MOUNT CARMEL — Residents may have more access to mental health services locally in the near future, Wabash General Hospital President and CEO Jay Purvis shared with the board of directors Monday.
"As you all know, we have had an issue, including in our community needs assessment and our own strategic planning sessions, and identified a need to find a way to provide better mental health services in this community," he said.
Purvis continued to say in the span of a month, WGH has met with the Wabash County Health Department and Richland Memorial Hospital in hopes to begin a joint venture to acquire a psychiatrist that would serve both communities.
"We're working with (Richland) and the health department to see is there some way to get a cohesive program in place by doing some cost sharing that would make sense. Individually, none of us I think is going be successful at it — we've all tried," he said.
More information will be available as the hospitals and health department continue their discussions.
In his management report, Purvis also braced the board for the news of potential problems due to both state and federal politics.
"You all know they continue to have a stalemate in the state of Illinois in getting a budget passed," he said. "(Illinois) is proposing to borrow an additional $7 billion to pay down 50 percent of the outstanding bills, which increases the state debt by an additional $7 billion. So that becomes an issue that we struggle with."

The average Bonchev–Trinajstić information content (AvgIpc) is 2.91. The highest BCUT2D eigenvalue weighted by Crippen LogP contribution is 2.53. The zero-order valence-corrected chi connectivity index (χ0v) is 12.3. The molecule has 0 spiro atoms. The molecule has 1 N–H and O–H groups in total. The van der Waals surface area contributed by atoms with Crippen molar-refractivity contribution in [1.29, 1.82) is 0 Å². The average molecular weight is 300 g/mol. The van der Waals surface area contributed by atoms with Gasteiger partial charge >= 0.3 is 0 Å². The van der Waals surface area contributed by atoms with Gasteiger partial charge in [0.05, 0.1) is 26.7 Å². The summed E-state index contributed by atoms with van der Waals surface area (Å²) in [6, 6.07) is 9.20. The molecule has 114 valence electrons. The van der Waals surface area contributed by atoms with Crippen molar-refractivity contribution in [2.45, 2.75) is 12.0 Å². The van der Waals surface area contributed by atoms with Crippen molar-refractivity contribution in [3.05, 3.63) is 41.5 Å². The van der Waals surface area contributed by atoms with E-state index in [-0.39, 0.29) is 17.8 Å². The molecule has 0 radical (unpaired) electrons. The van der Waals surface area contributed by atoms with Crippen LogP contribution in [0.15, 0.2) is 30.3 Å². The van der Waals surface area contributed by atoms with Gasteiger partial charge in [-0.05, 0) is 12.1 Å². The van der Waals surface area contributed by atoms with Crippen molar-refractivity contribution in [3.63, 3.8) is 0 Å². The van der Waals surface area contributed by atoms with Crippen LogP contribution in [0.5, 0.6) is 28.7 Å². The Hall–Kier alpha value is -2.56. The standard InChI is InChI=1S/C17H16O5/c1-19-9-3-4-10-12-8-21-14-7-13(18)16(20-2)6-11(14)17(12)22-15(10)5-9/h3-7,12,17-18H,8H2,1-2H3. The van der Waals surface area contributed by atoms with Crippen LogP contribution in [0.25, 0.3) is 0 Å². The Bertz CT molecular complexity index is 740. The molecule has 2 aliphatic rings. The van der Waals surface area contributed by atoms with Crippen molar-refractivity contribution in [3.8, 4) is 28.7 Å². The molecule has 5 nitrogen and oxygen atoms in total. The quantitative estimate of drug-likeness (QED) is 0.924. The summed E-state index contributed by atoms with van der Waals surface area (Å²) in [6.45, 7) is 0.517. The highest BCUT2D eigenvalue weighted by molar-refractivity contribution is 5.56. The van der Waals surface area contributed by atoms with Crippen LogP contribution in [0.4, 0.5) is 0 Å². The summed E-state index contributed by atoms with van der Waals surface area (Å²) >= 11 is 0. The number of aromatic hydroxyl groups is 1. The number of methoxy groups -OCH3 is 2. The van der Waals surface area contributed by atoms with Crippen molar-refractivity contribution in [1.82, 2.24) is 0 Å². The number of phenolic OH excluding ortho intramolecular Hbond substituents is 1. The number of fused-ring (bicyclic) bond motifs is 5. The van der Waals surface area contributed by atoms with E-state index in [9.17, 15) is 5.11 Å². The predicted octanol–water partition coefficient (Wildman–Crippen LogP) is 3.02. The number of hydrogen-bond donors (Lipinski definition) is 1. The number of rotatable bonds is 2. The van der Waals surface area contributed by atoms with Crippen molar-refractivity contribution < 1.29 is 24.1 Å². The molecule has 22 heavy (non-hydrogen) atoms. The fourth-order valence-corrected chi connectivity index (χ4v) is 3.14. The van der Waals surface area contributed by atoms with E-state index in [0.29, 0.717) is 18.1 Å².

Purvis said he would be attending a meeting Tuesday in Springfield and said there would be "no mercy" when it comes to budget matters.
"They are looking to reduce significantly what they pay for workman's comp payments to decrease their debt and Medicaid," he said. "That's compounded by the fact that (Tuesday) the first edition of the federal budget will be released — in it a proposal to reduce Medicaid funding by $880 billion — that's a chunk — and to reduce by billions of dollars subsidies that underwrite health insurance for a lot of people. This is something that could happen in the next day or two is an economic analysis, the impact of all this — how many various people will be set aside, unable to afford insurance, and how many more various people are going to basically be without access to services."
Purvis urged the board to realize the state and federal governments will not put any more money into healthcare services, so the hospital needs to continue to find new revenue sources to continue to do well financially.
"When you see how many lobbyist there are and how many billions of dollars is spent to influence that legislation, it kind of tells you we're sledding uphill," he said.